Learning to Love Poetry Can Strengthen Your Prose

Last week when I posted “When You Are Old” in honor of William Butler Yeats’ birthday,  I wrote that I sometimes use poetry to inspire my writing or help get the words moving when I’m stuck.

Writer Kevin Mackey and others who commented on the post said they do the same.

“I use poetry to remind myself of the beauty that can be wrung from language. It acts as a spur to my own efforts,” Kevin said.

Other comments and conversations I’ve had since then echo Kevin’s thoughts.  But it’s confession time:  I didn’t always like poetry.  I often felt it was inaccessible and that made me feel left out, annoyed, and a little bit dumb.

I stayed away for a while, but I knew there was value in poetry and that I could learn from it.  I wanted to find a way in.  Over time with some effort I finally did.  I’ve learned to appreciate poetry for its precision and imagery, and not strictly for its literal meaning.  “The Sounds of Poetry: A Brief Guide” by Robert Pinsky, former Poet Laureate was particularly helpful.  It’s a tiny book that uses examples to explain how poetry uses the sounds of words to convey meaning in a rich, melodic, and concise way that keeps the reader entranced.  As a writer, I aspire to that.

To use poetry to strengthen your writing, consider these elements that help make a poem a poem.

Sound: As Pinsky says in “The Sounds of Poetry,” poets use the sounds of words to make an impact.  That can be done through repetition, alliteration, assonance, varied word lengths, onomatopoeia, and on and on (and on).

Try it in your own writing.  Are you working on something that is light-hearted? High drama? Horror? Choose words to convey that feeling, not based simply on meaning, but based on sound.  Do it in an over-exaggerated way.  Let yourself have fun with it.  You can fix it in revision, but you might find that what you’ve come up with is strong and vivid.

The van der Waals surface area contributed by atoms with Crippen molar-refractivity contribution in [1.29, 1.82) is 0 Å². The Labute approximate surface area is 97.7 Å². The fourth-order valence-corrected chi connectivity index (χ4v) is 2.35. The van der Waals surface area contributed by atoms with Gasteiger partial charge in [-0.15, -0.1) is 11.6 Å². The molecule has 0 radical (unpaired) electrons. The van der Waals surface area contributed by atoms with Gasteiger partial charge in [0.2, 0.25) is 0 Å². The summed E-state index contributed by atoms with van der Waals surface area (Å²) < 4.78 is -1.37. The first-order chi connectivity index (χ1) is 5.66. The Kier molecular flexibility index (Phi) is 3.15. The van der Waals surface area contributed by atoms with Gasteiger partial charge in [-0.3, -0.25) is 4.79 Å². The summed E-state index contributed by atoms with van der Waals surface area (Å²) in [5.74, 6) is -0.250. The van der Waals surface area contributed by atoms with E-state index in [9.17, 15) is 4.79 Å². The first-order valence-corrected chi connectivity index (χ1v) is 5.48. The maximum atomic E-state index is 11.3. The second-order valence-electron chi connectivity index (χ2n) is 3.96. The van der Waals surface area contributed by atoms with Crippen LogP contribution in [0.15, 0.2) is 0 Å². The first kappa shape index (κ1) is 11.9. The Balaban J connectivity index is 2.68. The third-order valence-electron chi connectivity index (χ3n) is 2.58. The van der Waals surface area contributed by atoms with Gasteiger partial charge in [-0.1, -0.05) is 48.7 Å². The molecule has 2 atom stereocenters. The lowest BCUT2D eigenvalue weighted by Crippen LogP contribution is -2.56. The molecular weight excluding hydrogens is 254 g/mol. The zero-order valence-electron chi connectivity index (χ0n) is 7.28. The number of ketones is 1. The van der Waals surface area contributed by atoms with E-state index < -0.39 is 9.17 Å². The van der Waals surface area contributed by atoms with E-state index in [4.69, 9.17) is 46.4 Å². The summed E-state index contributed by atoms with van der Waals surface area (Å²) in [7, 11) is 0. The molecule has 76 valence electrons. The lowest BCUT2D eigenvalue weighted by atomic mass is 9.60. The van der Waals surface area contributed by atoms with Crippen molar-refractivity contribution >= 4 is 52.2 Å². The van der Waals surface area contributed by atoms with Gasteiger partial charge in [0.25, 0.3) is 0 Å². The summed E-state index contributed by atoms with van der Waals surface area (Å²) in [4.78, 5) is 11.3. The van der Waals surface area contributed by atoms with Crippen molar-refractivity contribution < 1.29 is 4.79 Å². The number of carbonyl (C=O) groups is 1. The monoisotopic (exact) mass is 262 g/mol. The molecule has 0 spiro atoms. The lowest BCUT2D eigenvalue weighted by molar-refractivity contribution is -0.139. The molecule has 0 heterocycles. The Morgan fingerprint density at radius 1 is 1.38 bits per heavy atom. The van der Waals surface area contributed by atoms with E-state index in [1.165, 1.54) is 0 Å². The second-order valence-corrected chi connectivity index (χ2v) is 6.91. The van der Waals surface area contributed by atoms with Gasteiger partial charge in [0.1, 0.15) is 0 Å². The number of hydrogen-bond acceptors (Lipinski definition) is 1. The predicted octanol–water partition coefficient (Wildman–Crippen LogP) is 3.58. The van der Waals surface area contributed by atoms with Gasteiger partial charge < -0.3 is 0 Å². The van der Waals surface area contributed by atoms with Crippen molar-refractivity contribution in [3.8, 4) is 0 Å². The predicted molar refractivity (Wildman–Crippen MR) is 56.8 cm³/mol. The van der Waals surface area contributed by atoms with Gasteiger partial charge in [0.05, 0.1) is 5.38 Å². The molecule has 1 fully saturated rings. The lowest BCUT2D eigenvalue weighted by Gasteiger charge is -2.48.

Precision: Don’t stop at using the right word or getting the scene right.  Keep on writing (and rewriting) until it conveys the most information without overwhelming.  Think about what other senses can be alerted to engage the reader.  If your character is nervous, how can you show it through his senses.  He feels his hands shaking.  He hears his heart pounding.

Precision doesn’t stop there.  Prose does not have the format limitations of poetry, but it’s equally important to avoid unnecessary words, whether in the form of clichés, useless adjectives, or  pleonasms, a form of redundancy, such as past history and consensus of opinion.

Of course, there is far more to poetry than just sound and precision, but adding these two elements to your writing and revising will make a richer experience for  you and your reader.

For information on “How to Read a Poem (and Fall in Love with Poetry),” this post from the Poetry Foundation is loaded with great insight.  It’s a wonderful site, too!


For Yeats: When You are Old and Gray …

A few weeks ago, I posted “Distractions, failures? Yeats had them, too,” about my visit to the National Library of Ireland, and what I learned about William Butler Yeats while I was there.

Today is Yeats’ birthday, so to honor him and spread the joy I’ve had in reading his poetry, I’m sharing one of his poems.  This is one of my favorites, both for its theme and for its slow, ethereal beauty.

When You Are Old

When you are old and gray and full of sleep,
And nodding by the fire, take down this book,
And slowly read, and dream of the soft look
Your eyes had once, and of their shadows deep;

How many loved your moments of glad grace,
And loved your beauty with love false or true,
But one man loved the pilgrim soul in you,
And loved the sorrows of your changing face;

And bending down beside the glowing bars,
Murmur, a little sadly, how Love fled
And paced upon the mountains overhead
And hid his face among a crowd of stars.